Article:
My wife and I were stuck in a Danish parking garage, trying to figure out how to work the pay meter. The language was completely incomprehensible to us, and the buttons were yellow and blue. From living in the U.S., I could guess that a red button might mean “cancel” and a green button might mean “enter,” but yellow and blue? Thankfully, with our combined brainpower (and a few lucky guesses), we managed to escape.
Foreign travel, though relatively new to us, has deepened our bond as husband and wife, in that it has taught us to laugh together at our ignorance and pool our limited resources in an attempt to make sense of all that seems so strange. What so few realize is that from a biblical perspective, every Christian married couple lives in a foreign land, and understanding this can deepen marital friendship.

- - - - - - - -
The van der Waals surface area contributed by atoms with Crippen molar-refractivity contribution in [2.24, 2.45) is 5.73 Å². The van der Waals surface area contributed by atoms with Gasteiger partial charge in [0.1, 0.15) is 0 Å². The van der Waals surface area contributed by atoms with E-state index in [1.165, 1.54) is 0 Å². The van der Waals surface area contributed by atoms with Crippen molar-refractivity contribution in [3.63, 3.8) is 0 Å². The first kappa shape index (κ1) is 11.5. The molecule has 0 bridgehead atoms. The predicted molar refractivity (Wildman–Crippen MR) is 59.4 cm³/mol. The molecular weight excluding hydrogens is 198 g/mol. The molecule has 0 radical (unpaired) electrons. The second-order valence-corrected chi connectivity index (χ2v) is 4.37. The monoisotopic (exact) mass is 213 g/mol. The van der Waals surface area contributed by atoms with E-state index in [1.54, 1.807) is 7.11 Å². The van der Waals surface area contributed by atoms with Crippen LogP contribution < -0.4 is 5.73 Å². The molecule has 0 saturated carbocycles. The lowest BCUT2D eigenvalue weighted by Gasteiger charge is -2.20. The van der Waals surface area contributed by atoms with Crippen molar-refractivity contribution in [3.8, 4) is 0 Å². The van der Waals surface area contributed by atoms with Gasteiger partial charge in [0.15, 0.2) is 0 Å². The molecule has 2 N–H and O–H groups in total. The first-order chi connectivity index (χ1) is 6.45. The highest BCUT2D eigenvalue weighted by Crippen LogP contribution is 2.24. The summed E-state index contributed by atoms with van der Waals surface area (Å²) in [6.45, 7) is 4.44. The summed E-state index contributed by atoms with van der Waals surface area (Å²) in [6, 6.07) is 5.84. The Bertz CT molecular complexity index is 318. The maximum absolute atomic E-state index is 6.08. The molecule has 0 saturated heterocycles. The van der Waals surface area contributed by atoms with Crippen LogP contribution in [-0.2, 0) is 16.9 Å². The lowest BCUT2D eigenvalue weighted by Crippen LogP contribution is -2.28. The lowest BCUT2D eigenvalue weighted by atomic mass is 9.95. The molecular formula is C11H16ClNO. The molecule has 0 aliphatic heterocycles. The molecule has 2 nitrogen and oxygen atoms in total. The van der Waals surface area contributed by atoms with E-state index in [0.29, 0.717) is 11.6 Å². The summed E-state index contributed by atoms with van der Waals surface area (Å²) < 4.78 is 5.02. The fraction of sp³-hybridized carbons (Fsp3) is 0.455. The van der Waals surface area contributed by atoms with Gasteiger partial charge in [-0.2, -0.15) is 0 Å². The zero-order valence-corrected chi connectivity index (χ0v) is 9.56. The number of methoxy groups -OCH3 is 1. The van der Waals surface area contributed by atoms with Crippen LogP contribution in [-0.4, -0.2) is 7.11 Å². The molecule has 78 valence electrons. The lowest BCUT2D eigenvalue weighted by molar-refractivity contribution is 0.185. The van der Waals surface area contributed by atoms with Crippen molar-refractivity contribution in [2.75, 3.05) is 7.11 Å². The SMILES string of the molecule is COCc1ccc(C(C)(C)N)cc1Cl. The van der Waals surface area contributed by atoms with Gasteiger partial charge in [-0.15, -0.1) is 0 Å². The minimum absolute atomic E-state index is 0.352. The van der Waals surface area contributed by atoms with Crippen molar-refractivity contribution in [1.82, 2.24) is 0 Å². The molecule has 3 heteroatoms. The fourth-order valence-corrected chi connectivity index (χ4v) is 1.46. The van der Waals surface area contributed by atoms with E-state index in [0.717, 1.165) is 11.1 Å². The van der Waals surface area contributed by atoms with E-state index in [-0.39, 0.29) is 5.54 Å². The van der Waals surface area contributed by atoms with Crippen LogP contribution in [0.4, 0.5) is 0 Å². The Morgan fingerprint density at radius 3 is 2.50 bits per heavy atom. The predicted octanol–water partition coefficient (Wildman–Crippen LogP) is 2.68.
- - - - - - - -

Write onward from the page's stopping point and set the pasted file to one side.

Do you know why the Pilgrims called themselves “pilgrims”? It’s not because they had made an overseas pilgrimage to the United States; it’s because they recognized this world was not their home: “For here we do not have a lasting city, but we are seeking the city which is to come” (Heb. 13:14). What if we viewed marriage through this lens—as two friends traveling through a foreign land?